Novelists will write novels as long as people read them—and vice versa—unless the comic books [and TV and movies] atrophy the human brain and people cannot read any more.
Reading 137 Faulkner: I imagine as long as people will continue to read novels, people will continue to write them, or vice versa; unless of course the pictorial magazines and comic strips finally atrophy man’s capacity to read, and literature really is on its way back to the picture writing in the Neanderthal cave. Cowley, ed., Writers at Work.

People read books to find answers to their problems.
Reading 147 Simenon: I know that there are many men who have more or less the same problems I have, with more or less intensity, and who will be happy to read the book to find the answer…. Cowley, ed., Writers at Work.

People read novels to explore their troubles.
Reading 148 Simenon: …readers…want a novel to probe their troubles. Cowley, ed., Writers at Work.

Great books should leave you feeling slightly exhausted at the end.
Reading 274 Wm. Styron: What I really mean is that a great book should leave you with many experiences, and slightly exhausted at the end. Cowley, ed., Writers at Work.

The commercial writer is basically an entertainer.
Reading 117 Richard Summers on the short story: The commercial or craft writer is primarily an entertainer. Hull, ed. The Writer’s Book.

The quality writer is basically a teacher.
Reading 117 Richard Summers on the short story: The quality writer, the creative artist, is fundamentally a teacher. Hull, ed. The Writer’s Book.

Women read women’s magazine stories to see how other women deal with the same problems they have.
Reading 138 W-T Budlong: Women’s magazine readers…read a story, note the heroine’s attack on her problem, and say, “So that’s how she handled it…if I tried that, would it work on Henry?” Hull, ed. The Writer’s Book.

The reader lives with his book until it becomes a source for his growth.
Reading 200 M.L. Robinson: The reader takes his book into the quiet of his mind, and there he stays with it until it has become a part of his thinking and his feeling: you have…become a source of his growth. Hull, ed. The Writer’s Book.

Plays appeal to many senses; books suggest ideas and feeling; neither will supplant the other.
Reading 296 Erik Barnouw: To enjoy, simultaneously, stimuli to practically all the senses, as one can in watching a play, is one kind of audience satisfaction[;] on the other hand, to be stirred by mere suggestion into a great deal of thinking and feeling, is another kind[;] both kinds have a strong hold over us [and] neither seems likely to supplant the other. Hull, ed. The Writer’s Book.

He read with no plan in mind as chance put books in his way.
Reading 26 Yet he [Johnson] read a great deal in a desultory manner, without any scheme of study, as chance threw books in his way, and inclination directed him through them. Boswell, Life of Johnson, Vol. 1.

He was able to find the essence of a book without reading it from beginning to end.
Reading 34 He [Johnson] had a peculiar facility in seizing at once what was valuable in any book, without submitting to the labor of perusing it from beginning to end. Boswell, Life of Johnson, Vol. 1.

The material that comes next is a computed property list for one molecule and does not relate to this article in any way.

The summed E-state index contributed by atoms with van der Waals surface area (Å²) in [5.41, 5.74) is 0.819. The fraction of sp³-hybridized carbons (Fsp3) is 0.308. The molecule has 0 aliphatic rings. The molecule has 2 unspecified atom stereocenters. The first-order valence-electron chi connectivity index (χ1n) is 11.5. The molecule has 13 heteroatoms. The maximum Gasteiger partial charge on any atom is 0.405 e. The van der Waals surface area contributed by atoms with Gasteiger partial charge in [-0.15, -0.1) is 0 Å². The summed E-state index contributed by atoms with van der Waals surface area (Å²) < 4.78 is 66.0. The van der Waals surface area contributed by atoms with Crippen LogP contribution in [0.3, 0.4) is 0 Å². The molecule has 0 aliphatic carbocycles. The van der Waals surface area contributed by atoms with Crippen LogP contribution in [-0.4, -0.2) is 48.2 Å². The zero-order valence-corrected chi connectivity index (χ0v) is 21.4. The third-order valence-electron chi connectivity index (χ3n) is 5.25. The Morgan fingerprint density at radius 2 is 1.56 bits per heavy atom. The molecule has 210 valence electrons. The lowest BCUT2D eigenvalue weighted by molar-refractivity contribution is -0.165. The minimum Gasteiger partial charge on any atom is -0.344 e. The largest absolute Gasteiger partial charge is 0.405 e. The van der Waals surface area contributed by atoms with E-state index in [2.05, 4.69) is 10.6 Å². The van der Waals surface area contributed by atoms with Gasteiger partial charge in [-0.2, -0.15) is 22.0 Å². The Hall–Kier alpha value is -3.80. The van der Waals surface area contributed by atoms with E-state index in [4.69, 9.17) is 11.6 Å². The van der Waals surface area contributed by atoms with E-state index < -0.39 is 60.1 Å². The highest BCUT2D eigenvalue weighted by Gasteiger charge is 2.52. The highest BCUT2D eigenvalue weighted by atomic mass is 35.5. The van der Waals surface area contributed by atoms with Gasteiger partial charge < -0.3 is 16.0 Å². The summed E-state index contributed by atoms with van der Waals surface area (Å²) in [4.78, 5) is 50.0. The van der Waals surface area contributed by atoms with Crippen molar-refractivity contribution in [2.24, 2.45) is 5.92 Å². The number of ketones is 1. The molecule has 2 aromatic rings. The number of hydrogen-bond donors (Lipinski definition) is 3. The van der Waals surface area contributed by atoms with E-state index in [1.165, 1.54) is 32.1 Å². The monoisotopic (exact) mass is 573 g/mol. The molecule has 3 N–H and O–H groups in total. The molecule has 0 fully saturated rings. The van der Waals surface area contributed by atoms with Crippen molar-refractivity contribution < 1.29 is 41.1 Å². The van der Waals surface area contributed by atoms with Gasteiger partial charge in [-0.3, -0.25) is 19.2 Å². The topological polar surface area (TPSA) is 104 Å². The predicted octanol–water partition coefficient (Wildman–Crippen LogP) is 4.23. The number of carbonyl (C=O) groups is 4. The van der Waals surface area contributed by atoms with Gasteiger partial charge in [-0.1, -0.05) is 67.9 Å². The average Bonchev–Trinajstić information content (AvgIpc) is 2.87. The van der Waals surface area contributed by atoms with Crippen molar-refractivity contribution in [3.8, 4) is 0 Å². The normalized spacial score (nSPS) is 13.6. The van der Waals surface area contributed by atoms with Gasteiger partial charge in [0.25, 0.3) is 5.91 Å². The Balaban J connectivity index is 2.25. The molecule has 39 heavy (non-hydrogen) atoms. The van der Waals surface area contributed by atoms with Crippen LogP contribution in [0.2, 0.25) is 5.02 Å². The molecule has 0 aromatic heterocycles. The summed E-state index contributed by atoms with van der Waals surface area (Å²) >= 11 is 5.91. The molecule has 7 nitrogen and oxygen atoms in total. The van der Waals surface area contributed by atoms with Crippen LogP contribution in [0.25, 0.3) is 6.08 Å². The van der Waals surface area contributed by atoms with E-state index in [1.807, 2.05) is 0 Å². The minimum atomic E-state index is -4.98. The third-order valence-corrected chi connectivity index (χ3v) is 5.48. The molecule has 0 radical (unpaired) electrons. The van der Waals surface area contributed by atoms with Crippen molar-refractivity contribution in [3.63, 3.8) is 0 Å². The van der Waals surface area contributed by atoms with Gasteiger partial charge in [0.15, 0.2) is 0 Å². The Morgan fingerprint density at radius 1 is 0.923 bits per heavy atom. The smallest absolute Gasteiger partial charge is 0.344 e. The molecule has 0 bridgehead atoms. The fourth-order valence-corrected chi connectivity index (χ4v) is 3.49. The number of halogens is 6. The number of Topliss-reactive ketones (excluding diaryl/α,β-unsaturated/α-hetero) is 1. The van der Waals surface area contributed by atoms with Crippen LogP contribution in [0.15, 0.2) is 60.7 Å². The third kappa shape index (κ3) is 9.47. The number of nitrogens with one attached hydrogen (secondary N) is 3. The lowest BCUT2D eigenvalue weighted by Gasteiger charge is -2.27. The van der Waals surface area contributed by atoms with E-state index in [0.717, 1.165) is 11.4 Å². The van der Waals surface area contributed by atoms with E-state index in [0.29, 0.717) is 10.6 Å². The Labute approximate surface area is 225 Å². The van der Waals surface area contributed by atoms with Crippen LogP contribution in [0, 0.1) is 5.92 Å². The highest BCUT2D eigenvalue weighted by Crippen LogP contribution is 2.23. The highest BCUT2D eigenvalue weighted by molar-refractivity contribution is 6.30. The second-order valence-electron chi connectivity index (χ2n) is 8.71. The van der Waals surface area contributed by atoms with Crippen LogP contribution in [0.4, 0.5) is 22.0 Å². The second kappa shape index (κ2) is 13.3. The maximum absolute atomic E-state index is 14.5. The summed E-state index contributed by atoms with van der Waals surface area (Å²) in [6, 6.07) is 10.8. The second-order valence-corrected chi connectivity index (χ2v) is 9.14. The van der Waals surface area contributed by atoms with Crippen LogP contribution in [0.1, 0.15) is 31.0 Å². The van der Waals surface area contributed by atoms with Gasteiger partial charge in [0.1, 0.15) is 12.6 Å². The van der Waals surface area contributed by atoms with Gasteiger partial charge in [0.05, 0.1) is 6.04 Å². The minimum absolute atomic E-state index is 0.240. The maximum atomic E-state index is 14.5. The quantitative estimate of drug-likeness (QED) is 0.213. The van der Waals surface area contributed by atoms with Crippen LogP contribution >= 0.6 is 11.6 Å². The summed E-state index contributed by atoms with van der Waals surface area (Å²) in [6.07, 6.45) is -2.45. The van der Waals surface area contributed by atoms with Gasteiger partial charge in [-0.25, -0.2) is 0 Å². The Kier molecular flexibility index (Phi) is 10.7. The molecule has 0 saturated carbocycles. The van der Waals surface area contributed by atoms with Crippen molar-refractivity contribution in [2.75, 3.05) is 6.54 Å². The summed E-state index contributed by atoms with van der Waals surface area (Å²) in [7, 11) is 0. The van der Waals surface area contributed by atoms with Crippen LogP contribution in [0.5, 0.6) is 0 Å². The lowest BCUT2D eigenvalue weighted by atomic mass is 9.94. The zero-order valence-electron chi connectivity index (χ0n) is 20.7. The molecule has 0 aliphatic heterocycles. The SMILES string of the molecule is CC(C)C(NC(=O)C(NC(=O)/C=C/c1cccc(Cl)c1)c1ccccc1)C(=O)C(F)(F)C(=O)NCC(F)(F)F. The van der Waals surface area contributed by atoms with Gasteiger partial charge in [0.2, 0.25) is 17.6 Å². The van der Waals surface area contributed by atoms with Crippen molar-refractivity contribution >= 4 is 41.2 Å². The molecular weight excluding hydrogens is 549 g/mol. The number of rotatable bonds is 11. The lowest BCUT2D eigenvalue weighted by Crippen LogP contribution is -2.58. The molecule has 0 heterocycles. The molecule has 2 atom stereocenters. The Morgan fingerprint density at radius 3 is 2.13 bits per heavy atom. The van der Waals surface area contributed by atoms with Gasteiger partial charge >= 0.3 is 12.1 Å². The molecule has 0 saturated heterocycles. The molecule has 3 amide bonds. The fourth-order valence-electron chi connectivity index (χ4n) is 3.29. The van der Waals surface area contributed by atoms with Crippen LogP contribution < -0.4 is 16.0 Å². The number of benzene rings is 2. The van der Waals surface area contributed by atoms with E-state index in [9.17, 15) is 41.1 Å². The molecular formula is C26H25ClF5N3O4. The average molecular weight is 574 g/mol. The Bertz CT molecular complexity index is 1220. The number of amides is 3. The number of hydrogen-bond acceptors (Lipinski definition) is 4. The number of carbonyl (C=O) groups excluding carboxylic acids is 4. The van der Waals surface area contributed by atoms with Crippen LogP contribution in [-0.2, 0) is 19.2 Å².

He picked up Johnson’s Life of Savage, began reading it with his arm on the mantle piece, became so absorbed in it that when he finished it his arm had fallen asleep.
Reading 96 Sir Joshua Reynolds told me, that upon his return from Italy he met with [Johnson’s Life of Savage] in Devonshire, knowing nothing of its author, and began to read it while he was standing with his arm leaning against a chimney piece…seized his attention so strongly, that, not being able to lay down the book till he finished it, when he attempted to move, he found his arm totally benumbed. Boswell, Life of Johnson, Vol. 1.

When reading is forced on someone, it will do him little good.
Reading 266 Johnson on reading: A man ought to read just as inclination leads him; for what he reads as a task will do him little good. Boswell, Life of Johnson, Vol. 1.

When you are young, read five hours a day.
Reading 266 Johnson on reading: A young man should read five hours in a day, and so may acquire a great deal of knowledge. Boswell, Life of Johnson, Vol. 1.

It’s not the number of books you have that counts, but how you use them.
Reading 336 Johnson: I hope, whether we have more books or not than they have at Cambridge, we shall make as good use of them as they do. Boswell, Life of Johnson, Vol. 1.

Books are only as good as you are ready for them.
Reading 1020 But books are good only as far as a boy is ready for them. Emerson, The Conduct of Life: Culture.

You have to be as great a genius as Swedenborg in order to read him with comprehension.
Reading 682 It [reading Swedenborg’s books] requires for his just apprehension [comprehension], almost a genius equal to his own. Emerson, Representative Men: Swedenborg, or The Mystic.

Classics may make you fall asleep at home, but they might charm you in a different setting.
Reading 782 Classics which at home are drowsily read have a strange charm in a country inn, or in…a merchant brig. Emerson, English Traits.

To read well, you must be an inventor.
Reading 59 One must be an inventor to read well. Emerson, The American Scholar.

When the mind is stimulated by a book, every sentence and every page becomes luminous [i.e., clear and inspiring].
Reading 59 When the mind is braced by labor and invention, the page of whatever book we read becomes luminous with manifold allusion..., every sentence...doubly significant. Emerson, The American Scholar.

Books are commentaries on our lives.
Reading 239 The student is to read history actively and not passively; to esteem his own life the text, and books the commentary. Emerson, History.

No two people ever understand the same book in the same way.
Reading 314 Take the book into your two hands, and read your eyes out; you will never find what I find. Emerson, Spiritual Laws.

No book is so bad that there isn’t some good in it.
Reading 550 “There is no book so bad,” said the bachelor, “that there is not something good in it.” [Pliny the Elder] Miguel de Cervantes, Don Quixote of La Mancha. Part Two: 1615.